Researchers call for health study on fracking
Concerns about increased truck traffic and water pollution highlight the conference about hydraulic fracturing.
Mon, Jan 09, 2012 at 1:04 PM
HEALTH QUESTIONS: Tower for drilling horizontally into the Marcellus Shale Formation for natural gas in Pennsylavania in 2009. (Photo: Wikimedia Commons)
ARLINGTON, Virginia - The public health effects of shale gas development need to be rigorously studied as production rapidly spreads in the United States, public health professionals and advocates said on Jan. 9.
Advances in a drilling technique known as hydraulic fracturing have revolutionized the U.S. natural gas industry, but researchers said more needs to done to evaluate what the shale boom means for the those living near wells.
"We are leaping before we are looking," said Jerome Paulson, of the Mid-Atlantic Center for Children's Health and the Environment, at a conference focused on shale gas and public health.
"Those who are drilling and extracting ... have not done the human health research and ecological studies to assure that the process and chemicals they use are the least hazardous possible," Paulson said.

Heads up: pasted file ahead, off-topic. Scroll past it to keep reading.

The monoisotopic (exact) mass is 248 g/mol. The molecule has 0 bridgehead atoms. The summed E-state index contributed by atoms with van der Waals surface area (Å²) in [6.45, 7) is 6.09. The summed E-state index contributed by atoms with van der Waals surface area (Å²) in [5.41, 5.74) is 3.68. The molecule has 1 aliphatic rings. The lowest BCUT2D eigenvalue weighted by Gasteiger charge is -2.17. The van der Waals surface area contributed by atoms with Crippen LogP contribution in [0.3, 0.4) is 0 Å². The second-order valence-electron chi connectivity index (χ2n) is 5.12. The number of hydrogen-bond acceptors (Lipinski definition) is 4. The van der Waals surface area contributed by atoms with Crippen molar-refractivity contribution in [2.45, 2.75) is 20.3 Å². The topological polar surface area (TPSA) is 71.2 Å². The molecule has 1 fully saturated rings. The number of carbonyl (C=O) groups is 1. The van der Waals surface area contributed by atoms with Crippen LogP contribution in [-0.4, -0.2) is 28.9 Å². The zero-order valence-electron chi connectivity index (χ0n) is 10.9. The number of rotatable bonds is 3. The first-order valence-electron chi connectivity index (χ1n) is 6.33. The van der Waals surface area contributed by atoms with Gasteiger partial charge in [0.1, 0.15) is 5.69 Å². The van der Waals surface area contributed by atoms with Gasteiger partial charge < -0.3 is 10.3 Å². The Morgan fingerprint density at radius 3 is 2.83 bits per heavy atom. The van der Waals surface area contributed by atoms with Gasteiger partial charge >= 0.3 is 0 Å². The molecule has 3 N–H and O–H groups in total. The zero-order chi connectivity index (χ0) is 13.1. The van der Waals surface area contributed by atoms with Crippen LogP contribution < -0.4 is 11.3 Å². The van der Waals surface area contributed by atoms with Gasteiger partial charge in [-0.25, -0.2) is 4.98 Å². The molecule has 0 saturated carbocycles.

The Mid-Atlantic center and Physicians, Scientists and Engineers for Healthy Energy sponsored the conference with hopes of setting up a consortium to collect and assess scientific data on the effects of shale development on the public.
Hydraulic fracturing, or fracking, involves injecting water mixed with sand and chemicals into shale formations at high pressures to extract fuel.
The recent spread of fracking has raised concerns among environmentalists, public health and some neighbors of shale wells who worry about issues such as water pollution and increased truck traffic. Some have also linked earthquakes to disposal of waste water from shale wells.
Industry groups say fracking has been done safely for decades and that drillers have worked diligently to minimize effects of drilling.
Adam Law, a physician with Weill Cornell Medical College, which helped organize the conference, said the industry has not upheld its responsibility to ensure that its practices are safe and to examine the consequences for public health.
The conference "was conceived not to be activist," Law told Reuters on the sidelines of the forum. "This is an attempt to bring the evidence-based community into dialogue."
While Law said the conference was not "anti-fracking," he said he believes authorities should "push the pause button" on shale drilling in new areas until thorough studies can be completed.
(Editing by David Gregorio)
Copyright 2012 Reuters Environmental Online Report
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